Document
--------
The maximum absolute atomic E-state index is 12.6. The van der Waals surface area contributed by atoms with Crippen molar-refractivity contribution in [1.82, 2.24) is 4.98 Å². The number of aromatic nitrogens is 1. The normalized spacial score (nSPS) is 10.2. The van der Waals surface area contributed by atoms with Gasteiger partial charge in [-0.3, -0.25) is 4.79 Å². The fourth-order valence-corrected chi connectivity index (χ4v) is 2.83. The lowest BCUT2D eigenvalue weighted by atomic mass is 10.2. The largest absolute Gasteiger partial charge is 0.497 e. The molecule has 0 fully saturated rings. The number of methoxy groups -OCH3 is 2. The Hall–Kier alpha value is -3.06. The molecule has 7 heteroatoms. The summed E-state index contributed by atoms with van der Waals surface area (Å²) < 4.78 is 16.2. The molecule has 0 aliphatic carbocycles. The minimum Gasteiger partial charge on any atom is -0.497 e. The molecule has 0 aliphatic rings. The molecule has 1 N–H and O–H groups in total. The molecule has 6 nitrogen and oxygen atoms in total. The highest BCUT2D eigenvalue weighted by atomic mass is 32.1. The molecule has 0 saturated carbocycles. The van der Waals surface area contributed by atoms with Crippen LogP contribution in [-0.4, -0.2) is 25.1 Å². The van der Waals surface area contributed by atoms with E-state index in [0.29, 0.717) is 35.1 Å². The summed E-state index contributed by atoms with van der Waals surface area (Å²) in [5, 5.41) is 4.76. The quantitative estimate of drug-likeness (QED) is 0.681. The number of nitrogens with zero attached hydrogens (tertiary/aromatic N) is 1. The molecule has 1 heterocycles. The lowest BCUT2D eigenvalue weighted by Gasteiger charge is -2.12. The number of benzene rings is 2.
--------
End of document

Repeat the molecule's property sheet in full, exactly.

The maximum absolute atomic E-state index is 12.6. The van der Waals surface area contributed by atoms with Crippen molar-refractivity contribution in [1.82, 2.24) is 4.98 Å². The number of aromatic nitrogens is 1. The normalized spacial score (nSPS) is 10.2. The van der Waals surface area contributed by atoms with Gasteiger partial charge in [-0.3, -0.25) is 4.79 Å². The fourth-order valence-corrected chi connectivity index (χ4v) is 2.83. The lowest BCUT2D eigenvalue weighted by atomic mass is 10.2. The largest absolute Gasteiger partial charge is 0.497 e. The molecule has 0 fully saturated rings. The number of methoxy groups -OCH3 is 2. The Hall–Kier alpha value is -3.06. The molecule has 7 heteroatoms. The summed E-state index contributed by atoms with van der Waals surface area (Å²) < 4.78 is 16.2. The molecule has 0 aliphatic carbocycles. The minimum Gasteiger partial charge on any atom is -0.497 e. The molecule has 0 aliphatic rings. The molecule has 1 N–H and O–H groups in total. The molecule has 6 nitrogen and oxygen atoms in total. The highest BCUT2D eigenvalue weighted by atomic mass is 32.1. The molecule has 0 saturated carbocycles. The van der Waals surface area contributed by atoms with Crippen LogP contribution in [-0.4, -0.2) is 25.1 Å². The van der Waals surface area contributed by atoms with E-state index in [0.29, 0.717) is 35.1 Å². The summed E-state index contributed by atoms with van der Waals surface area (Å²) in [5, 5.41) is 4.76. The quantitative estimate of drug-likeness (QED) is 0.681. The number of nitrogens with zero attached hydrogens (tertiary/aromatic N) is 1. The molecule has 1 heterocycles. The lowest BCUT2D eigenvalue weighted by Gasteiger charge is -2.12. The number of benzene rings is 2.